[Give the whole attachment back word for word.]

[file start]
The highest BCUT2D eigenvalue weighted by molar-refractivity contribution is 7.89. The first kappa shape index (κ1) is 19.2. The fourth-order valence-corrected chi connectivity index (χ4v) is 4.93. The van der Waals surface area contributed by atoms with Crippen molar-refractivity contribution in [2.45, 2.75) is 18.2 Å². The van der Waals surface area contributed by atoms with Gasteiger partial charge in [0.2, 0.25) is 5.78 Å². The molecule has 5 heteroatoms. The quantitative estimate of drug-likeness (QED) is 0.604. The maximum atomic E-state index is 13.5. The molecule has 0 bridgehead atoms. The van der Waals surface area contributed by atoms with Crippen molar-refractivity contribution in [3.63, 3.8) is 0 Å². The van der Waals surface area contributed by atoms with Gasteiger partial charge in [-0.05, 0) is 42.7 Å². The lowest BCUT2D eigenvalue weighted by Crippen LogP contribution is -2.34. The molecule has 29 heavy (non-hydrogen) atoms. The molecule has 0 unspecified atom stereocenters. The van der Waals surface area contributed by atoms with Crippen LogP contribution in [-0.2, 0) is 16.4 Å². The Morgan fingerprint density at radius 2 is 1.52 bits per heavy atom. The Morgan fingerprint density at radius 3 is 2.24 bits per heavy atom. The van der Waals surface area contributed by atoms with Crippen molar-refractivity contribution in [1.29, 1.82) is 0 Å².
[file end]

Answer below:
The highest BCUT2D eigenvalue weighted by molar-refractivity contribution is 7.89. The first kappa shape index (κ1) is 19.2. The fourth-order valence-corrected chi connectivity index (χ4v) is 4.93. The van der Waals surface area contributed by atoms with Crippen molar-refractivity contribution in [2.45, 2.75) is 18.2 Å². The van der Waals surface area contributed by atoms with Gasteiger partial charge in [0.2, 0.25) is 5.78 Å². The molecule has 5 heteroatoms. The quantitative estimate of drug-likeness (QED) is 0.604. The maximum atomic E-state index is 13.5. The molecule has 0 bridgehead atoms. The van der Waals surface area contributed by atoms with Crippen molar-refractivity contribution in [3.63, 3.8) is 0 Å². The van der Waals surface area contributed by atoms with Gasteiger partial charge in [-0.05, 0) is 42.7 Å². The lowest BCUT2D eigenvalue weighted by Crippen LogP contribution is -2.34. The molecule has 29 heavy (non-hydrogen) atoms. The molecule has 0 unspecified atom stereocenters. The van der Waals surface area contributed by atoms with Crippen LogP contribution in [-0.2, 0) is 16.4 Å². The Morgan fingerprint density at radius 2 is 1.52 bits per heavy atom. The Morgan fingerprint density at radius 3 is 2.24 bits per heavy atom. The van der Waals surface area contributed by atoms with Crippen molar-refractivity contribution in [1.29, 1.82) is 0 Å².